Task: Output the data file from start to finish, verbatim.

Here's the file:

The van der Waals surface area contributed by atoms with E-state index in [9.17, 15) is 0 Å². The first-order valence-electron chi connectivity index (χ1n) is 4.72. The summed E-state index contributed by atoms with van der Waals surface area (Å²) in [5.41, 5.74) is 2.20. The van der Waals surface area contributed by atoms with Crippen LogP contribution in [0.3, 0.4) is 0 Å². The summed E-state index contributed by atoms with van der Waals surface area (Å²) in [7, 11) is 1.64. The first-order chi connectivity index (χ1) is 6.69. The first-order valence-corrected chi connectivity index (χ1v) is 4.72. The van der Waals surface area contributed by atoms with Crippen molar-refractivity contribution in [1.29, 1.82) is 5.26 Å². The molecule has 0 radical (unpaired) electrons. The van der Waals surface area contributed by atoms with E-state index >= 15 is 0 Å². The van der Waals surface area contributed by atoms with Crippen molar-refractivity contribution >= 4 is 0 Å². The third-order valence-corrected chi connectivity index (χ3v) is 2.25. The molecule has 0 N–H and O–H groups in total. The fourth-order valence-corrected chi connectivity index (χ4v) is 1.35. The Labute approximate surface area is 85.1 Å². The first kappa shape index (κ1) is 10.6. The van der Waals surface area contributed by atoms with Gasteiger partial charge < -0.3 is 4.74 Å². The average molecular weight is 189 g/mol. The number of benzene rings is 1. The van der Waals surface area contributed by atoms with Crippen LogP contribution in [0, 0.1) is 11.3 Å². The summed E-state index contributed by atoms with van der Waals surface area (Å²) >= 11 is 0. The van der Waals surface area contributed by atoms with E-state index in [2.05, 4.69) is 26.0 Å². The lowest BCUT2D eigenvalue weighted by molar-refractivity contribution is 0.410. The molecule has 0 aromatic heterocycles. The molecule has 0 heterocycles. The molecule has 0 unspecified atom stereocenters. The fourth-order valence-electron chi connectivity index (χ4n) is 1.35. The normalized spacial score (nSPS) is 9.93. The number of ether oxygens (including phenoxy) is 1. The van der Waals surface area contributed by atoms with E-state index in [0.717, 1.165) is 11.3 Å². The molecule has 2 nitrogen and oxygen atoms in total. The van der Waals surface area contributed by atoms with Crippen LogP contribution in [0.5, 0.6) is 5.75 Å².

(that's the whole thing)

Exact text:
The van der Waals surface area contributed by atoms with E-state index in [9.17, 15) is 0 Å². The first-order valence-electron chi connectivity index (χ1n) is 4.72. The summed E-state index contributed by atoms with van der Waals surface area (Å²) in [5.41, 5.74) is 2.20. The van der Waals surface area contributed by atoms with Crippen LogP contribution in [0.3, 0.4) is 0 Å². The summed E-state index contributed by atoms with van der Waals surface area (Å²) in [7, 11) is 1.64. The first-order chi connectivity index (χ1) is 6.69. The first-order valence-corrected chi connectivity index (χ1v) is 4.72. The van der Waals surface area contributed by atoms with Crippen molar-refractivity contribution in [1.29, 1.82) is 5.26 Å². The molecule has 0 radical (unpaired) electrons. The van der Waals surface area contributed by atoms with E-state index >= 15 is 0 Å². The van der Waals surface area contributed by atoms with Crippen molar-refractivity contribution >= 4 is 0 Å². The third-order valence-corrected chi connectivity index (χ3v) is 2.25. The molecule has 0 N–H and O–H groups in total. The fourth-order valence-corrected chi connectivity index (χ4v) is 1.35. The Labute approximate surface area is 85.1 Å². The first kappa shape index (κ1) is 10.6. The van der Waals surface area contributed by atoms with Gasteiger partial charge < -0.3 is 4.74 Å². The average molecular weight is 189 g/mol. The number of benzene rings is 1. The van der Waals surface area contributed by atoms with Crippen LogP contribution in [0, 0.1) is 11.3 Å². The summed E-state index contributed by atoms with van der Waals surface area (Å²) >= 11 is 0. The van der Waals surface area contributed by atoms with E-state index in [2.05, 4.69) is 26.0 Å². The lowest BCUT2D eigenvalue weighted by molar-refractivity contribution is 0.410. The molecule has 0 aromatic heterocycles. The molecule has 0 heterocycles. The molecule has 0 unspecified atom stereocenters. The fourth-order valence-electron chi connectivity index (χ4n) is 1.35. The normalized spacial score (nSPS) is 9.93. The number of ether oxygens (including phenoxy) is 1. The van der Waals surface area contributed by atoms with E-state index in [0.717, 1.165) is 11.3 Å². The molecule has 2 nitrogen and oxygen atoms in total. The van der Waals surface area contributed by atoms with Crippen LogP contribution in [0.5, 0.6) is 5.75 Å².